By the sixteenth
century, European navies had conquered the seas and were expanding their
empires outside the continent, especially in the New World. Navigational
and cartographic
problems were solved by appeal to astronomical techniques and required
accurate calculations (to ensure that one's ship would cross the ocean
and not wind up 500 miles off course, or that one's map would correctly
determine the extent of the king's realm!). For instance, a typical
astronomical calculation involves determining the sides or angles in a
spherical triangle.

This standard problem from spherical
trigonometry concerns triangle *ABC* on the surface of a sphere (representing
the triangle formed by three bodies on the celestial sphere). The
sides opposite points *A*, *B*, *C* are labeled *a*,
*b*,
*c*,
and the angles at *A*, *B*, *C* are
a,
b,
g.
Since the sides of the triangles are arcs of circles on the sphere centered
at the center of the sphere, they, like the angles a,
b,
g,
are measured in degrees. The trigonometric relationships amongst
the elements of the triangle include equations like

cos*a* = cos*b* cos*c*
+ sin*b* sin*c* cos a and
sin*b* sin a
= sin*a* sin b.

Solving for the missing values required
repeated multiplications and divisions of sine and cosine values, and this
just for a single triangle. Preparation of ephemeral
tables (which tell when and where certain objects will be in the sky)
demanded reams of tedious calculations like this. Mathematicians,
both professional and amateur, would give considerable attention to the
problem of speeding up the time required to perform these types of calculations.

Christopher
Clavius (1538 - 1612), a Jesuit priest and scholar who became famous
for leading the papal commission under Gregory XIII to reform the
calendar in 1582, devised a clever method for speeding calculations called
**prosthaphaeresis**
(from the Greek "prosth-" = "adding" + "-aphaeresis" = "subtracting").
This method was employed to great effect by Tycho
Brahe (1546 - 1601), the Danish astronomer who, upon witnessing a new
star in the sky in November of 1572 (now known as Tycho's supernova), built
an observatory called Uraniborg in 1575 on an island in Copenhagen harbor
from which he made voluminous and painstaking astronomical observations
for over 20 years. Prosthaphaeresis makes use of the trigonometric
identity

cos *a* cos *b* = [cos(*a*
+ *b*) + cos(*a* - *b*)]/2

called the *prosthaphaeretic rule*;
it allowed a calculator to perform a multiplication of two numbers (viewed
as cosine values) by averaging the values of the cosines of the sum and
difference of these angles. In other words, a multiplication was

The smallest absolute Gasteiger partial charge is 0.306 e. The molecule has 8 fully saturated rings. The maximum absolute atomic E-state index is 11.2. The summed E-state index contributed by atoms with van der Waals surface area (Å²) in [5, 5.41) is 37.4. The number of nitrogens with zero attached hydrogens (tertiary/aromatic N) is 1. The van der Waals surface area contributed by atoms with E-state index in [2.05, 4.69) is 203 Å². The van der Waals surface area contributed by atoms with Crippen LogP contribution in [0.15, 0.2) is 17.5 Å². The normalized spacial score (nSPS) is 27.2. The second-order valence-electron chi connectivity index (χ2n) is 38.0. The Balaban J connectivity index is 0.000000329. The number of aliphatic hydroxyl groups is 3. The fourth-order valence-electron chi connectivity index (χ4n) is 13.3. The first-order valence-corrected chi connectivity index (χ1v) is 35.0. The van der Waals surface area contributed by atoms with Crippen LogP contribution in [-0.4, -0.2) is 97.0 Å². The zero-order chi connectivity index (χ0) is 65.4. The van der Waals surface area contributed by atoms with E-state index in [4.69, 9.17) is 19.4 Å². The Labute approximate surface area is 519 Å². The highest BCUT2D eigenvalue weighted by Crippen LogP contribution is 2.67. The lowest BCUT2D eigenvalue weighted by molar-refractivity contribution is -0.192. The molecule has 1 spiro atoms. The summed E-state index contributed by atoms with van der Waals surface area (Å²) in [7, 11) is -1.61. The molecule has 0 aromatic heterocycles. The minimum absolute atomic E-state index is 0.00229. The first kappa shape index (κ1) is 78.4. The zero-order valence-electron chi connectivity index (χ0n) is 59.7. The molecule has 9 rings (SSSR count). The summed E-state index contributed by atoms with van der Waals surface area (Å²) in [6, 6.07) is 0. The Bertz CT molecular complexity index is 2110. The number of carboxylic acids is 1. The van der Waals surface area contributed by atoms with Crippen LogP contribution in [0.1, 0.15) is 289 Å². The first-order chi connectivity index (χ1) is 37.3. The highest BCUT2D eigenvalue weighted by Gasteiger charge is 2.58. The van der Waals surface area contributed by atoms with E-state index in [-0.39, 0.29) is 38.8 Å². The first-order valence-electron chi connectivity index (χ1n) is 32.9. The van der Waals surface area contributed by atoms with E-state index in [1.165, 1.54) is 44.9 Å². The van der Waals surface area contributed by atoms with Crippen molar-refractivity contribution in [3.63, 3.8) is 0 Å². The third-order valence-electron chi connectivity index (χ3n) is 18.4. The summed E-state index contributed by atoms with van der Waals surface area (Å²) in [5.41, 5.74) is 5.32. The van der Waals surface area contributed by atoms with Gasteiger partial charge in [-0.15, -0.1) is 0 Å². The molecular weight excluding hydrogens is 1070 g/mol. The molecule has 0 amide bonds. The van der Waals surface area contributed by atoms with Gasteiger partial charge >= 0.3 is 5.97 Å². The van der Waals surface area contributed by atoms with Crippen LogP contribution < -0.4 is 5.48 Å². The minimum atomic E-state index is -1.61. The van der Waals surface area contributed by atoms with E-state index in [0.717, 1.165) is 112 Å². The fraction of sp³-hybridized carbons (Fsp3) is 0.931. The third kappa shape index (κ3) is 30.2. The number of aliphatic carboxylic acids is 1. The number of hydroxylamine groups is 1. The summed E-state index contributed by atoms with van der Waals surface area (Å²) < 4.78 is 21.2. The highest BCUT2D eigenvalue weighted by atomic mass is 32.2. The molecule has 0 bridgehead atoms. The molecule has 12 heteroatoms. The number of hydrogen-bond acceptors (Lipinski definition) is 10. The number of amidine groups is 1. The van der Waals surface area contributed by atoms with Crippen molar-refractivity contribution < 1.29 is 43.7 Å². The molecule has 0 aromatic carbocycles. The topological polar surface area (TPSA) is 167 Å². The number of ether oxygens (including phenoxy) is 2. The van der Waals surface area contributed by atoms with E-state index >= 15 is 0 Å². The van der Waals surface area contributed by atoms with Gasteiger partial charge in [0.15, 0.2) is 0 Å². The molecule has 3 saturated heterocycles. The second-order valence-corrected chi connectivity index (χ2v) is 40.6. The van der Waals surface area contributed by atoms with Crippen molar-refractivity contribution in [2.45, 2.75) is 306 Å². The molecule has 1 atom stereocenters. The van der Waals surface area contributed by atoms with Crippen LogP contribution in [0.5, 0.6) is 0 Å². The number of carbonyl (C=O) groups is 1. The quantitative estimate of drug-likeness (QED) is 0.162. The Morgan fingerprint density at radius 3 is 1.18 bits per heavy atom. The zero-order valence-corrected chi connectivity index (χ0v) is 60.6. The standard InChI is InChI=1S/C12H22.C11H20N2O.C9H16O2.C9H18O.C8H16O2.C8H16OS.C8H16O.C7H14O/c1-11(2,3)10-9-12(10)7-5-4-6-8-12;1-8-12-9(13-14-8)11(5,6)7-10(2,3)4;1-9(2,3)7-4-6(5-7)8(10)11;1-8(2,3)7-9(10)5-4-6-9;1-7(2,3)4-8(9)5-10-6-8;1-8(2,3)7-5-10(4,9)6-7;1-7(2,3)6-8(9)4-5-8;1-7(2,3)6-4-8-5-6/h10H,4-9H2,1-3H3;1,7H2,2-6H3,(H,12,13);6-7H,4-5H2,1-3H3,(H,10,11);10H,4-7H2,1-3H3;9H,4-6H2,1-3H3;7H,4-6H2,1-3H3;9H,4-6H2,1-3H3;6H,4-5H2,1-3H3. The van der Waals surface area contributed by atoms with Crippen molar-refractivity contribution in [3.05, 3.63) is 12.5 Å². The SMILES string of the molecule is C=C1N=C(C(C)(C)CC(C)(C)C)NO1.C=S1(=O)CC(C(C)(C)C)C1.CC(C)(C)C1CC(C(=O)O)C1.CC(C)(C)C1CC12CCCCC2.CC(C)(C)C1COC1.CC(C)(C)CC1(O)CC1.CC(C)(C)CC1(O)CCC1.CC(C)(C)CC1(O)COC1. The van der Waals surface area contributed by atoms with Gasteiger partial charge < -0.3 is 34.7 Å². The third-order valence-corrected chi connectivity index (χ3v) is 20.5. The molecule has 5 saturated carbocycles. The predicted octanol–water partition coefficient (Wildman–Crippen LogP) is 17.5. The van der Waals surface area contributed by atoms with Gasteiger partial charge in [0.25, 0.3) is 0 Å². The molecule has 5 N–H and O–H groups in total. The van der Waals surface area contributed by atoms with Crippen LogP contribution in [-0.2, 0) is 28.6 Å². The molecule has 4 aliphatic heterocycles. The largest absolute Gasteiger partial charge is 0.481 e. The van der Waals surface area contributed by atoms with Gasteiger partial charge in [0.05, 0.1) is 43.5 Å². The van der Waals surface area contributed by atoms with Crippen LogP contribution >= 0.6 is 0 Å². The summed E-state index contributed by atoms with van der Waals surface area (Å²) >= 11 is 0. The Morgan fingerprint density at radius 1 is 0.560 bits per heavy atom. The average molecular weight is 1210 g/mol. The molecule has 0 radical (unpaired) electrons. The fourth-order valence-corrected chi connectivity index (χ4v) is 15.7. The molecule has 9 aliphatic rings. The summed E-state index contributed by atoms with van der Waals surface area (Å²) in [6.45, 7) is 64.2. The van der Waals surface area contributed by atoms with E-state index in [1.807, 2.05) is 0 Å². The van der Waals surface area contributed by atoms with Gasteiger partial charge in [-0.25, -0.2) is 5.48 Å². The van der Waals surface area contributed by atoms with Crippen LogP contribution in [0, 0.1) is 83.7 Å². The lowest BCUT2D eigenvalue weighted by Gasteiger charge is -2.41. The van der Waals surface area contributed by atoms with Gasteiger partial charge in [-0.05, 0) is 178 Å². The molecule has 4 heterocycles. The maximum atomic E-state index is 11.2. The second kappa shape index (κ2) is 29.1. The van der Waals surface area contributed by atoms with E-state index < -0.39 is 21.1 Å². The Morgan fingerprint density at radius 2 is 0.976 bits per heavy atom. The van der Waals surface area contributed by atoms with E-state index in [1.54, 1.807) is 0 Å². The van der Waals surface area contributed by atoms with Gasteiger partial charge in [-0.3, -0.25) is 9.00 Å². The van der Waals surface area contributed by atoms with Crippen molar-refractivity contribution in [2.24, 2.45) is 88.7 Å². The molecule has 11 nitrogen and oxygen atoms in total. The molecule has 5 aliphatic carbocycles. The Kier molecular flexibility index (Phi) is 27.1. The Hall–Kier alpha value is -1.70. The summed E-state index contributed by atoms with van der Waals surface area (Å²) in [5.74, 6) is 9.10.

replaced by a table lookup to find the angles *a* and *b* whose
cosines are the two factors, an addition and subtraction of these angles,
table lookups of the cosines of these two new angles, and an averaging
of the resulting values. Once a calculator became adept at this method,
he would find a substantial time savings when computing many multiplications.

For instance,
to multiply 147809 by 6756 by standard methods requires the partial multiplications
of the first factor by each of the digits of the second, then the addition
of these partial products is necessary. By prosthaphaeresis, we interpret
the two factors as cosines of angles and search for .147809 and .6756 in
a cosine table. (The cosine of an angle is the ratio of the side
adjacent to the angle and the hypotenuse of a right triangle that contains
that angle, whence it must be less than 1; artificially introducing a decimal
point before the leading digit of a number allows us to interpret it as
a cosine and only affects the outcome of the multiplication in the placement
of the decimal point, which can be altered afterward.) We find from
trigonometric tables (or our calculator!) that cos(81.5º) = .147809
and cos(47.5º) = .675590 = .6756. By prosthaphaeresis,

(.147809)(.6756) = cos(81.5º) cos(47.5º) = [cos(129º) + cos(34º)]/2 = [-.62932 + .82904]/2 = .09986

from which we deduce that (147809)(6756)
= 998600000. While the exact value of the product is 998597604, note
that our answer is correct to the number of decimal places used in the
calculation (5).

Despite the
advance that prosthaphaeresis provided, it never became a popular method
for quick calculation, for it was soon eclipsed by the invention of **logarithms**
by the Scotsman John
Napier (1550 - 1617). Napier was a wealthy landowner (he held
the title of Baron of Merchiston) with business interests in the new British
colonies of America. He was also an amateur astronomer and mathematician.
His discovery derived from the observation that to multiply any two powers
of a fixed number *r*, say
*r ^{m}* and

Napier published his ideas in a pair of treatises,

Briggs'

Logarithms soon became an important tool for calculation, expecially when tools like the slide rule were manufactured. A slide rule is essentially a pair of rulers, one marked on a standard scale of 1 to 10 (the logarithms) and another marked on a geometric scale, showing powers of 10 (the numbers one wishes to calculate with), that slide against each other. Logarithms for absolute numbers are read right off the rule and calculations are quickly dispatched. Precision slide rules were manufactured and sold for centuries, and were used extensively right up to the 1960s, when they were finally displaced by the hand-held electronic calculator.

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last modified 10/30/02

Copyright (c) 2000. Daniel E. Otero